PowerShell is a command-line tool but did you know it can also be used as a base for graphical interfaces? Sometimes command-line isn't the best kind of interface for a particular instance. Building a PowerShell GUI for for your service desk is a great example. This is one of those times when it is more appropriate to build graphical tools instead.

PowerShell can use and expose .NET functionality and features. It's possible to write GUI front ends for the scripts you create. Building PowerShell GUIs may seem complicated, especially if you are a beginner. But if you have basic experience with PowerShell scripting then there’s no reason for you not to learn and adapt the practice of creating GUI for your scripts.

In this post, you will learn how to create a PowerShell GUI using the Windows Presentation Framework (WPF).

Prerequisites

Before you dive in, please be sure you meet the following requirements:

  1. Visual Studio 2017 or later - You’ll use this to create the graphical user interface using WPF. You can download a free/community version.
  2. A script editor - I use Visual Studio Code, but you can also use another text editor of your choice. Some other options are Notepad++ and the built-in PowerShell ISE
  3. A Windows 10 computer with Windows PowerShell v5.1.

Build the Script

In this post, you’ll create a simple script named Main.ps1. This script will pull disk information from a local or remote system by querying the Win32_LogicalDisk WMI class.

You'll need a script to wrap a GUI around first. I've chosen to use a script that allows you to provide a computer name and query disk information. This is, by no means, necessary to build a GUI though. Use the techniques you learn in this post to adapt your GUIs to your own scripts.

As an example script, I'll create a function that performs the following actions:

  1. Accept input for the name of the computer to query
  2. Query the computer and store the fixed disks information to a variable
  3. Return the results

The Function

Below is the function you'll use for this project, aptly named Get-FixedDisk. This project's purpose is to get the information about the non-removable or fixed disks on the target machine.

While this piece of code can be used as is, creating a GUI would be beneficial if you just want to perform a quick query without having to dot source the function and manually typing in the commands each time.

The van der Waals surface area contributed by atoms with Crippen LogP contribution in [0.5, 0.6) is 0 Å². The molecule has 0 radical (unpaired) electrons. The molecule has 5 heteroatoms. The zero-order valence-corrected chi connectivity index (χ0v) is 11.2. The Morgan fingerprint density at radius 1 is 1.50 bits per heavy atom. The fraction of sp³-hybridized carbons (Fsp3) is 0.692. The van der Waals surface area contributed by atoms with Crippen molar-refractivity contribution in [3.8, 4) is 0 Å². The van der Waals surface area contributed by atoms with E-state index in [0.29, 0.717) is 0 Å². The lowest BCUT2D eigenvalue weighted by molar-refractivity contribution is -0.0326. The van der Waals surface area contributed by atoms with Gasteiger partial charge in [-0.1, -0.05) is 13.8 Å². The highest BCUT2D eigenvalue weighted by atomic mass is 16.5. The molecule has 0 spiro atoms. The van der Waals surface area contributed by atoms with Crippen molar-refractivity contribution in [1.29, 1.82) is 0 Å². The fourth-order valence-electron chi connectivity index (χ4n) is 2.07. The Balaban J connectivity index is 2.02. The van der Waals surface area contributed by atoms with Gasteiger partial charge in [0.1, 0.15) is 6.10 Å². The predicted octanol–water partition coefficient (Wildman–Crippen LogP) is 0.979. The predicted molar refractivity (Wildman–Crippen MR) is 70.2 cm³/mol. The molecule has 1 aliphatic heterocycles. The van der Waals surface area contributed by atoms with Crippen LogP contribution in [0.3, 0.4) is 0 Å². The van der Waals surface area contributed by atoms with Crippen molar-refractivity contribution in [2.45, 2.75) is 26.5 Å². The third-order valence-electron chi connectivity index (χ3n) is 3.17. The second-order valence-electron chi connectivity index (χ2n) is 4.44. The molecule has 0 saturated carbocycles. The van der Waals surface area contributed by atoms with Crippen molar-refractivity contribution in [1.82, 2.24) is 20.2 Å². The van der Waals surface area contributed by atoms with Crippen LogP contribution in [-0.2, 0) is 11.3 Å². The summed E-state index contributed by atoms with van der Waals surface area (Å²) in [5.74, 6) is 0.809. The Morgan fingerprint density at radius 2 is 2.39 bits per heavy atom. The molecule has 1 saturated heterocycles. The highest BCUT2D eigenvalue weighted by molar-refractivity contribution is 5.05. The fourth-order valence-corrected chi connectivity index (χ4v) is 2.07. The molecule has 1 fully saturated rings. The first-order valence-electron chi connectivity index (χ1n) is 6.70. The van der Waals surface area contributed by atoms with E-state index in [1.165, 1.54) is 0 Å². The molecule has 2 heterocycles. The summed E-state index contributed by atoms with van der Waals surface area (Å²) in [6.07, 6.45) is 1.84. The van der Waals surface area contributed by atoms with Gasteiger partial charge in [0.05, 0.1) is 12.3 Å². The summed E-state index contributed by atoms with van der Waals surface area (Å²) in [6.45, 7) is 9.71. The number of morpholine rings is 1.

Function Get-FixedDisk {
    [CmdletBinding()]
    # This param() block indicates the start of parameters declaration
    param (
        <# 
            This parameter accepts the name of the target computer.
            It is also set to mandatory so that the function does not execute without specifying the value.
        #>
        [Parameter(Mandatory)]
        [string]$Computer
    )
    <#
        WMI query command which gets the list of all logical disks and saves the results to a variable named $DiskInfo
    #>
    $DiskInfo = Get-WmiObject Win32_LogicalDisk -ComputerName $Computer -Filter 'DriveType=3'
   $DiskInfo
}

You can see that I've added a param() block in the code. This is to instruct the function to accept inputs based on the type of data indicated.

In the example, I've added a Computer parameter which accepts a string value. Also, by adding the Mandatory parameter attribute, it ensures that the function does not run if the Computer parameter is not specified at runtime.

Next, line 18 shows the actual WMI query command which gets the list of all logical disks and saves the results to a variable named $DiskInfo. I’ve also added a filter to get only the disks with DriveType=3. This filter ensures that only the information about local fixed disks is displayed.

Dot Sourcing

At this point, you now have a working script and are ready to test it. But before you can test the script, you need to import the code into a PowerShell session. One way of loading code into a PowerShell session is by dot sourcing.

To dot source a script, type a dot (.) and a space before the script path. If the script were in the C:\PoshGUI-sample folder, you could dot source it like below.

PS C:\PoshGUI-sample> . .\Main.ps1
PowerShell dot sourcing

You can also specify the full path if you're no in the current working directory.

PS C:>. C:\PoshGUI-sample\Main.ps1

Now that we have imported the code into the memory, we can proceed with testing the function we’ve created. In the below example, it shows that the Get-FixedDisk function is used to query the computer poshLabExc.

PS51> Get-FixedDisk -Computer poshLabExc

DeviceID     : C:
DriveType    : 3
ProviderName :
FreeSpace    : 53037772800
Size         : 135838822400